Seattle The skills and technology used to explore the extreme depths of the Earth's oceans will soon find work in outer space. Scientists are making plans to probe the icy seas of Jupiter's moons and drop a lander to the bizarre gasolinelike lakes of Titan, a moon of Saturn.
"The possibilities of studying the extraterrestrial oceans in the solar system is now real," said Torrence Johnson, a scientist at the Jet Propulsion Laboratory.
Johnson, speaking Saturday at the national meeting of the American Association for the Advancement of Science, said researchers were drawing up plans to send orbiters to Ganymede and Europa. The two Jupiter moons may be covered with oceans under miles-thick layers of ice.
Oceanography, Johnson said, is no longer just an Earth science.
"The universe is awash with water," he said. "Europa probably contains twice as much water as all of the oceans of Earth."
Early plans call for orbiting the Jovian moons with craft that can measure tides and penetrate ice with special radar. These are techniques that oceanographers have used to probe the Earth's waters.
Later plans would mean landing packages on the icy surfaces and perhaps drilling down, searching for liquid water, the most likely domain of life, Johnson said.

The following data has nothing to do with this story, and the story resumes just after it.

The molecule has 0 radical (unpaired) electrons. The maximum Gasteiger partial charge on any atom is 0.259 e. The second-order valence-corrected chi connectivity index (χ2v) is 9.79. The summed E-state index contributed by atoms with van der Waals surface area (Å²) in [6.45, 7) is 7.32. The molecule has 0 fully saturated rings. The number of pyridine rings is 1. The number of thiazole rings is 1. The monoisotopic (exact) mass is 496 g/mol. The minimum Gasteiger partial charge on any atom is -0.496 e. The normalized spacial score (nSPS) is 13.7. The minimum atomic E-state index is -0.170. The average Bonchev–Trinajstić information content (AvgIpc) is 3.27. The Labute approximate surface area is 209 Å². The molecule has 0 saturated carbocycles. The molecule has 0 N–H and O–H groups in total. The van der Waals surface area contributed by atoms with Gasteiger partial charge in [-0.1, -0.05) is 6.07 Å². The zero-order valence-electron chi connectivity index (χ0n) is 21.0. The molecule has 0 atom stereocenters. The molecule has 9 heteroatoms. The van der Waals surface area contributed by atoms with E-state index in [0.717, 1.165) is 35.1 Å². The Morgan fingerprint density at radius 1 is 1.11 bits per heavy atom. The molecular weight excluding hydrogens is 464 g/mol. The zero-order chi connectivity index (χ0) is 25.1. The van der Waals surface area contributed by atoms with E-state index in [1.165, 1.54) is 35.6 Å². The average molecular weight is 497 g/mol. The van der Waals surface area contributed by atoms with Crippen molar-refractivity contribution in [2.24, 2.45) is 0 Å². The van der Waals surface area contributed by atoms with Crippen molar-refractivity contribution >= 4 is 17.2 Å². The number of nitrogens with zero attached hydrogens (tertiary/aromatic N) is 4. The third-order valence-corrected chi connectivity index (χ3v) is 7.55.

Some researchers believe radioactive and tidal heating may form deep reservoirs of liquid water beneath the ice and that life forms may exist there, enduring the extreme pressures and darkness. Oceanographers have found some bacteria living in such conditions in the Earth's black depths.
Johnson said planetary scientists were leaning on long-tested techniques that oceanographers had used.
"We are turning to our oceanographic colleagues who make things work at the unbelievable pressures," said Johnson.
Studies for the exploration of the oceans of Jupiter's moons will be completed next year. Johnson said the National Aeronautics and Space Administration would draw up plans for the projects.
Exploration of the surface of Titan, a moon of Saturn, will start even sooner. The Cassini spacecraft, launched seven years ago, will reach Saturn in July and drop a probe to the moon's surface in January.
Titan, a frigid world about half the Earth's size, is the only moon in the solar system with a thick atmosphere. Smog generated by a thick nitrogen atmosphere four times denser than the Earth's obscures Titan's surface.
"Titan is the largest piece of unexplored real estate in the solar system," said Ralph Lorenz, a University of Arizona planetary scientist and a leader of the Cassini project.